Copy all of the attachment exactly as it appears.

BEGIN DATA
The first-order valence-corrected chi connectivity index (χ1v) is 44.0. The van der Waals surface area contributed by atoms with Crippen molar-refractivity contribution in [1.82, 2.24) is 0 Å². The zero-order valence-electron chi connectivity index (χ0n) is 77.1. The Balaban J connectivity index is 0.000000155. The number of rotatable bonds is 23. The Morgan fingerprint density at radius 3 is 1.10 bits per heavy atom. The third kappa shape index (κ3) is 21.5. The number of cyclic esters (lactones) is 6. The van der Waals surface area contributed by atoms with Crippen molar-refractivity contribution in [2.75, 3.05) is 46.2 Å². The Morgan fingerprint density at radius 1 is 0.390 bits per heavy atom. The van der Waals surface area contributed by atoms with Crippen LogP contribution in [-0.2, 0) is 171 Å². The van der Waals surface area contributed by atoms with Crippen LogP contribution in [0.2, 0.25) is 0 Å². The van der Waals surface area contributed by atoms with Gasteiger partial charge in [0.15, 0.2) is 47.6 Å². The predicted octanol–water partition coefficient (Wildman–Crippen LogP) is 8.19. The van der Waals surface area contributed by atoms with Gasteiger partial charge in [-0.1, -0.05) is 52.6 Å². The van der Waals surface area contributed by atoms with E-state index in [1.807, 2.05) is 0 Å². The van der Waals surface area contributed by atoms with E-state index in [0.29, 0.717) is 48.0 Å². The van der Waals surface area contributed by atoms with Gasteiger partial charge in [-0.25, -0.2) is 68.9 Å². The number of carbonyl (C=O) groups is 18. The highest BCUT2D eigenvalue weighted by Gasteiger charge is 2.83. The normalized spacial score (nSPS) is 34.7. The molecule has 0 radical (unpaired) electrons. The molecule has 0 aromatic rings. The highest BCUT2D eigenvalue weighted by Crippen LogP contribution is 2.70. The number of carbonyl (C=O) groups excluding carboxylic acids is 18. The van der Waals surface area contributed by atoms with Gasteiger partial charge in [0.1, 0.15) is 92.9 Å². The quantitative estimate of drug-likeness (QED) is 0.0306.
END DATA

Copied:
The first-order valence-corrected chi connectivity index (χ1v) is 44.0. The van der Waals surface area contributed by atoms with Crippen molar-refractivity contribution in [1.82, 2.24) is 0 Å². The zero-order valence-electron chi connectivity index (χ0n) is 77.1. The Balaban J connectivity index is 0.000000155. The number of rotatable bonds is 23. The Morgan fingerprint density at radius 3 is 1.10 bits per heavy atom. The third kappa shape index (κ3) is 21.5. The number of cyclic esters (lactones) is 6. The van der Waals surface area contributed by atoms with Crippen molar-refractivity contribution in [2.75, 3.05) is 46.2 Å². The Morgan fingerprint density at radius 1 is 0.390 bits per heavy atom. The van der Waals surface area contributed by atoms with Crippen LogP contribution in [-0.2, 0) is 171 Å². The van der Waals surface area contributed by atoms with Crippen LogP contribution in [0.2, 0.25) is 0 Å². The van der Waals surface area contributed by atoms with Gasteiger partial charge in [0.15, 0.2) is 47.6 Å². The predicted octanol–water partition coefficient (Wildman–Crippen LogP) is 8.19. The van der Waals surface area contributed by atoms with Gasteiger partial charge in [-0.1, -0.05) is 52.6 Å². The van der Waals surface area contributed by atoms with E-state index in [1.807, 2.05) is 0 Å². The van der Waals surface area contributed by atoms with E-state index in [0.29, 0.717) is 48.0 Å². The van der Waals surface area contributed by atoms with Gasteiger partial charge in [-0.25, -0.2) is 68.9 Å². The number of carbonyl (C=O) groups is 18. The highest BCUT2D eigenvalue weighted by Gasteiger charge is 2.83. The normalized spacial score (nSPS) is 34.7. The molecule has 0 radical (unpaired) electrons. The molecule has 0 aromatic rings. The highest BCUT2D eigenvalue weighted by Crippen LogP contribution is 2.70. The number of carbonyl (C=O) groups excluding carboxylic acids is 18. The van der Waals surface area contributed by atoms with Gasteiger partial charge in [0.1, 0.15) is 92.9 Å². The quantitative estimate of drug-likeness (QED) is 0.0306.